The buzz keeps getting bigger and bigger. USB is out, USB PD is in. USB Power Delivery (PD) is set to be the new standard for the next generation of USB, working with standard specifications set to start taking effect as early as 2014. This technology may very well change the way we power electronics, basically because of its primary ability to output up to 100 watts of power, 10 times that of today’s current best in regular old USB technology.
The original invention of USB was not meant to charge up rechargeable batteries. Instead it was made by Intel’s Ajay Bhatt to permit universal connectivity between tech devices. Remember the last time you plugged in a mouse or a keyboard with a cord other than a USB plug? With USB PD, devices will be able to plug in and utilize all of the benefits of standards USB, but with 10x the power. This updated USB specification technology also has the ability to run power in both directions. This means potentially you will be able to power your laptop up with a smartphone as well as the other way around (at the same time).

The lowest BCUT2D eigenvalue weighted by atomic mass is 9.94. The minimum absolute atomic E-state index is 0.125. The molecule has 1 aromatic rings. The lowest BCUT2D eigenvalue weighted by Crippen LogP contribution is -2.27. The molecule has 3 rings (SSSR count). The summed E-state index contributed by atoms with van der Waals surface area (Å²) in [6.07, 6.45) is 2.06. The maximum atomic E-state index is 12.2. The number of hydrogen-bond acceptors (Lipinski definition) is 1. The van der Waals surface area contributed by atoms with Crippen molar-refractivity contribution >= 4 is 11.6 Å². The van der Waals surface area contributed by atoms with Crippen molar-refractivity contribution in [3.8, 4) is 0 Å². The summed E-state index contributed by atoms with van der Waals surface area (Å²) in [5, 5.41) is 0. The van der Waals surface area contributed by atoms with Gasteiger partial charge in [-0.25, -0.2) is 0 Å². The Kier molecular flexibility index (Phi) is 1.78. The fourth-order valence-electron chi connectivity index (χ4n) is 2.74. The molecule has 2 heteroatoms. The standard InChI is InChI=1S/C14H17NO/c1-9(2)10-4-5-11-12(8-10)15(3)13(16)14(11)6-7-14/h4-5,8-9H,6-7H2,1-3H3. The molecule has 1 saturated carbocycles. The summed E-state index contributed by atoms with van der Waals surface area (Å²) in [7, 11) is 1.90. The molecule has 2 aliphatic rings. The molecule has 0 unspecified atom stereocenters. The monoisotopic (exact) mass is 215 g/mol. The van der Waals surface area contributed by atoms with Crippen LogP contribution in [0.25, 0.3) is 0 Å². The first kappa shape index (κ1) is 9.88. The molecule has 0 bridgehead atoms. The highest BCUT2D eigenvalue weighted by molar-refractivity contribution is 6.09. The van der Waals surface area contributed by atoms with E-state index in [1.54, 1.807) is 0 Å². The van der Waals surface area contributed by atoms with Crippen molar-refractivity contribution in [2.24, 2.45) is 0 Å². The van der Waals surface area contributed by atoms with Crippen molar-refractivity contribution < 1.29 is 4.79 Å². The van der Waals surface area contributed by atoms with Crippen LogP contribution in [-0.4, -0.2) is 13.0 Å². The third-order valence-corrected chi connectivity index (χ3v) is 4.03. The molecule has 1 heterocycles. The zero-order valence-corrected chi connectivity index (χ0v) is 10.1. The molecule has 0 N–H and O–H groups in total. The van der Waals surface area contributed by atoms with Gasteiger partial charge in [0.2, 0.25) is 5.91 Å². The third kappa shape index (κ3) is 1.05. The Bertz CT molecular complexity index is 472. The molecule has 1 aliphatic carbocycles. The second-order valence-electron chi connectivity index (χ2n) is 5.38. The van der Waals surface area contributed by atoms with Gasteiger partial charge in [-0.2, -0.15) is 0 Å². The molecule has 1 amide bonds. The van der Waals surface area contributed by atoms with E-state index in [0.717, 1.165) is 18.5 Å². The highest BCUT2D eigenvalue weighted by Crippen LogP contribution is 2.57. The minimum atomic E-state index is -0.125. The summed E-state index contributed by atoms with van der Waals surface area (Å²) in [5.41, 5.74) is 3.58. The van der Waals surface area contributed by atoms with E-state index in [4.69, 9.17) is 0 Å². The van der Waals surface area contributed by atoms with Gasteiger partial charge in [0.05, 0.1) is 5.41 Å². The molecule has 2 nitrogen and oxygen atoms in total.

Although the ability to shift between various voltages was (and in most cases still is) a feature that most devices still make use of today, it’s the Direct Current that USB takes advantage of. Solar panels also work with DC power, and the power converters you use to plug into your normal wall sockets convert power from AC to DC before it hits your smartphone. There’s a massive amount of inefficiency in this system – you’ve likely felt it in the power converter between the wall and your laptop. Things can get pretty hot temperature wise – that’s lost energy, and something USB PD will be making better use of in the process of conversion.
“Power Delivery is designed to co-exist with standard USB Battery Charging implementations. Implementers should note that if they include battery charging capability in their devices or support for host adapters such as docks or ACAs they should also reference the Battery Charging Specification. Compliance testing for products conforming to the Power Delivery Specification and the related Power Delivery icons are currently under development.” – USB.ORG
So when will we start to see USB PD cords, converters, and everything in-between? We will, more than likely, see them beginning in late 2014, early 2015, but only time will tell.